Can you judge somebody's intelligence by their beliefs? The polite answer is "No! Of course not!" But my own experiences make me think otherwise.
Coming to you from London, England. Was the Brexit a good idea? As a libertarian, the situation is mixed. On the one hand, decentralizing power is a good thing. On the other hand, a Brexit might lead towards higher tariffs and protectionism.
On the whole, I think the pro's outweigh the con's. The principle of self-governance is more important than short-term economic gains.
I used to be a conservative, and then I was introduced to the libertarian political philosophy, which slowly turned me into an anarchist.
It sounds like a radical conclusion, but it comes from basic principles in economics and ethics. This article covers my personal intellectual journey.
This week is another breakdown episode, where I focus primarily on the interview about logical contradictions at Columbia. Dr. Justin Clarke-Doane was arguing that logical contradictions can be understood and incorporated into our worldview. I couldn't more strongly disagree, and I wasn't too impressed with his argument. This is why.
When people talk about nothing, what are they really talking about? How can you talk about nothing - unless nothing is actually something?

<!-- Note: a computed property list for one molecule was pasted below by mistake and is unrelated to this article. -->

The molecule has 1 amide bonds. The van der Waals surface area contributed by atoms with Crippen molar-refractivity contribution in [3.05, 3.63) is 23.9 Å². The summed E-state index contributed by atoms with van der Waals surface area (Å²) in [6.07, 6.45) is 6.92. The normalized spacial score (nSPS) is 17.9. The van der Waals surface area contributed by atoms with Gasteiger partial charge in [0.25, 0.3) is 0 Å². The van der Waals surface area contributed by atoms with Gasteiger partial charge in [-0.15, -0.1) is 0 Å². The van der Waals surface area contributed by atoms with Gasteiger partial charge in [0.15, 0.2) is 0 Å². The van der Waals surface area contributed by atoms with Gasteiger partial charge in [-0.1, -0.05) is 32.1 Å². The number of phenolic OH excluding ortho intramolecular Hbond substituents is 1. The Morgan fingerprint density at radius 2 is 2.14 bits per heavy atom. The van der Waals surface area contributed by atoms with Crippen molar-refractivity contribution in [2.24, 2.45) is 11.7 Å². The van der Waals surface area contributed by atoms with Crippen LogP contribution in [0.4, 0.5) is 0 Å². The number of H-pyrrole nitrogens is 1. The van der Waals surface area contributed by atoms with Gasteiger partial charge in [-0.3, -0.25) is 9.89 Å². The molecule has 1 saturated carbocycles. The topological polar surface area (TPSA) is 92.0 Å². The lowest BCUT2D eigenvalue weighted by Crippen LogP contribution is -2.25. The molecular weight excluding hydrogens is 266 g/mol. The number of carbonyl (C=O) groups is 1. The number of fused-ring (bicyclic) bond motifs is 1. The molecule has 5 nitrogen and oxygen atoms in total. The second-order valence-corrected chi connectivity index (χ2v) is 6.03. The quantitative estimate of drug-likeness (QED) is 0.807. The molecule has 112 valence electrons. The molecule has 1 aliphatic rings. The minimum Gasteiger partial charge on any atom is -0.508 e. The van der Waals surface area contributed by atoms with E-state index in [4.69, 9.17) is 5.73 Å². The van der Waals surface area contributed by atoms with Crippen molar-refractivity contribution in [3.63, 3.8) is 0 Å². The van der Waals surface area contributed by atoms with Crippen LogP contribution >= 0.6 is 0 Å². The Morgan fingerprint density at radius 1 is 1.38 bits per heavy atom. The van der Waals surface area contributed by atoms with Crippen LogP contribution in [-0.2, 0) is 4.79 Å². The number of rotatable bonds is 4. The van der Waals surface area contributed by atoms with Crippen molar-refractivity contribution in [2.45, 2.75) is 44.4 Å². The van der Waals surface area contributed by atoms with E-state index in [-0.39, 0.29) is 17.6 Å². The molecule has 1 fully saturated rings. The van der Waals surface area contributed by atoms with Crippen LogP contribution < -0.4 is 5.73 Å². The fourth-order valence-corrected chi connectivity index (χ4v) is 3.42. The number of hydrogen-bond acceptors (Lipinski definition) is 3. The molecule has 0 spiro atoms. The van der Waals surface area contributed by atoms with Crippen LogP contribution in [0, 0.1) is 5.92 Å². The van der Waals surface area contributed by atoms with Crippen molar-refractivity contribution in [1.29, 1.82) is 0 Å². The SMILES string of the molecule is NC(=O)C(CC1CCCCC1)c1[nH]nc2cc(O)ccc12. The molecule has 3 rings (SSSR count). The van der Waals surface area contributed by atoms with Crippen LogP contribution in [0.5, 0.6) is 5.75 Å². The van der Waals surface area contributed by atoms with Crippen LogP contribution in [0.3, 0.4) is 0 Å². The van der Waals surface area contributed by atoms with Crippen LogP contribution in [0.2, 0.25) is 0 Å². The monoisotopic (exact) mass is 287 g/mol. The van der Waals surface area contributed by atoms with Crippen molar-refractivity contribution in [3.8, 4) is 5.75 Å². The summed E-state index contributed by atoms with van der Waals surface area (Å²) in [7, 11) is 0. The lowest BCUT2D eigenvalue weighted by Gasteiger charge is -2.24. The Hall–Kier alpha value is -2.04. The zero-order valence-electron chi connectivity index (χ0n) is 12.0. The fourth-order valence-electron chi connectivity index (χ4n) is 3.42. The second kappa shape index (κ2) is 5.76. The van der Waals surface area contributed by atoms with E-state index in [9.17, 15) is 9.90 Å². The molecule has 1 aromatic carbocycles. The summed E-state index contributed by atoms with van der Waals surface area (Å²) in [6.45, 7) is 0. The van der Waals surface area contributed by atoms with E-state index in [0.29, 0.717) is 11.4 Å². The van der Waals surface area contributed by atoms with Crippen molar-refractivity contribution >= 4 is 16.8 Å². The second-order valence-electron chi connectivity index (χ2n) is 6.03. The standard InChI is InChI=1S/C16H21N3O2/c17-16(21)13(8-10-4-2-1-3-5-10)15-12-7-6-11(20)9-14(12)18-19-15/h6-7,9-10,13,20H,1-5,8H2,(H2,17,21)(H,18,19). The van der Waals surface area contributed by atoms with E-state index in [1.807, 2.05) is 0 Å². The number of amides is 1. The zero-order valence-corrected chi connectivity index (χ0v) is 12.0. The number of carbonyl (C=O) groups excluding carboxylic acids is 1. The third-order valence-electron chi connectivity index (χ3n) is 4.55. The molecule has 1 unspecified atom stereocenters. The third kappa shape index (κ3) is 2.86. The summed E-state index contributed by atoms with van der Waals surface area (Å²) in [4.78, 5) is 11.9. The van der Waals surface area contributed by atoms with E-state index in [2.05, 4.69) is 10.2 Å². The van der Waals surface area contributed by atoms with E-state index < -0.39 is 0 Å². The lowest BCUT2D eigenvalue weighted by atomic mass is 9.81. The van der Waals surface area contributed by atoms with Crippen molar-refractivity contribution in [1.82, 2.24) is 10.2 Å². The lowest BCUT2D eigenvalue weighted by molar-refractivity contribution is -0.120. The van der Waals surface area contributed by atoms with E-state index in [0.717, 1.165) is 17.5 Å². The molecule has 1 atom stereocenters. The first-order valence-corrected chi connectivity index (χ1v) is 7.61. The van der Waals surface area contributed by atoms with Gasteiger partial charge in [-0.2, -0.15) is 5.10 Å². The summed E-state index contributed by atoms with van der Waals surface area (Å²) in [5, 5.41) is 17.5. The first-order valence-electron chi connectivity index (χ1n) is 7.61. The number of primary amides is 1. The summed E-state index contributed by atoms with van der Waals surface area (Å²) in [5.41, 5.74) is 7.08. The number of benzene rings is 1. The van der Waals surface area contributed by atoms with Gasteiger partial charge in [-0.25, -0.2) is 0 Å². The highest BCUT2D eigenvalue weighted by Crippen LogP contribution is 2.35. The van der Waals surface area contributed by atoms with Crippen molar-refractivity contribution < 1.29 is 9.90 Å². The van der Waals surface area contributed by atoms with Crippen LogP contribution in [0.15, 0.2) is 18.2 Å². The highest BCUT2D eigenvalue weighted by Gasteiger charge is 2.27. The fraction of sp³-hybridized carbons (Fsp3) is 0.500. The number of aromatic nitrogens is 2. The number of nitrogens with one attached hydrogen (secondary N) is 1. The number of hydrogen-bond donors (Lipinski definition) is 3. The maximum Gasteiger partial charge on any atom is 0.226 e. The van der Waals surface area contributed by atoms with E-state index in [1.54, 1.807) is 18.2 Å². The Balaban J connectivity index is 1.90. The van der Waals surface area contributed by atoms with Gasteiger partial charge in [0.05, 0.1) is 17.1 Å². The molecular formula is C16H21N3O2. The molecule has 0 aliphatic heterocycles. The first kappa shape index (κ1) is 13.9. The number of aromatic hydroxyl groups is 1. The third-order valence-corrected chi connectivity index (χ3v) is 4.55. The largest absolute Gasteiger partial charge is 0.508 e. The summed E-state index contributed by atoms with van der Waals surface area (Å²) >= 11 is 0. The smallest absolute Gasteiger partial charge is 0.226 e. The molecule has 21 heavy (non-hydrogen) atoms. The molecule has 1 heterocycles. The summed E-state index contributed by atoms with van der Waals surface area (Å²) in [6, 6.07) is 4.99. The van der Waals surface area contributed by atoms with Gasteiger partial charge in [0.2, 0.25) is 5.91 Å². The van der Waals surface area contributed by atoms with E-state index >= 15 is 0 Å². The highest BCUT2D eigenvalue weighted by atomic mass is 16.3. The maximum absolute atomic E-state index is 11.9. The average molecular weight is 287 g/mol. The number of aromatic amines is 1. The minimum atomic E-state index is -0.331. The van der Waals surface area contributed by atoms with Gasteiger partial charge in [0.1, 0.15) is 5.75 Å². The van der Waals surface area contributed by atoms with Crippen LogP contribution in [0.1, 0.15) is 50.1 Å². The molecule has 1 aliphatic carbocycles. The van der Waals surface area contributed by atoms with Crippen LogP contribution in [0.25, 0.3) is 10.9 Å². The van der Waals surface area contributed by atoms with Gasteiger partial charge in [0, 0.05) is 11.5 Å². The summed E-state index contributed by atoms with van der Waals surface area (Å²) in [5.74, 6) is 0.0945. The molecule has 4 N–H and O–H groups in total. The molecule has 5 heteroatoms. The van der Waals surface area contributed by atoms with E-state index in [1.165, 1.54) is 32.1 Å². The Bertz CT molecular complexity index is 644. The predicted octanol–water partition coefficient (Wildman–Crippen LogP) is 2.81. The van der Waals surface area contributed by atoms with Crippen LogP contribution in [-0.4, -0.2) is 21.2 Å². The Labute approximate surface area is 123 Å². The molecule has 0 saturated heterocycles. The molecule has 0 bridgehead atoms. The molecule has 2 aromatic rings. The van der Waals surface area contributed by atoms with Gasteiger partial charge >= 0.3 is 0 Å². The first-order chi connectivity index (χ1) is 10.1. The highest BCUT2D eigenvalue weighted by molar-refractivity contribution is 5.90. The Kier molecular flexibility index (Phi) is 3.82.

Many Eastern philosophies (Buddhism, in particular) believe that nothing is something, and a few Western philosophies do as well. But they are mistaken.
If we value a rational and logically consistent worldview, we have to understand exactly what nothing is - or more precisely, what it isn't.
Religion is too quickly dismissed by modern intellectuals. Religious or spiritual experience is a relatively universal phenomenon, and it deserves the same level of rational analysis as the rest of our worldview.
My guest today is Dr. Bob Murphy, who is a professional economist, author, and a self-described "born-again Christian". We talk about his beliefs, justification, and personal experiences with the faith.
Everybody is wrong about everything all the time. That's my life motto.
You can't simply believe something because somebody told you so. You have to doubt. The deeper you dive into philosophy, the more you realize how important the fundamentals are, and the more you realize how few people understand the fundamentals.
Therefore, it's better to simply assume people are wrong about everything from the start.
Can something be true at false at the same time? Some philosophers think so. I don't, but my guest does. Questions of logic and epistemology are at the foundation for everyone's philosophy, and the stakes couldn't be higher.
If contradictions are possible, that's a big deal.
If contradictions aren't possible, that's also a big deal.
You have to decide for yourself.
Do our minds have access to objective reality, or are we stuck inside our own heads? Do we need to "get outside our minds" to verify whether our claims about the world are true?
These questions have enormous implications for our entire philosophy. They are about the fundamental relationship between the mind and the world.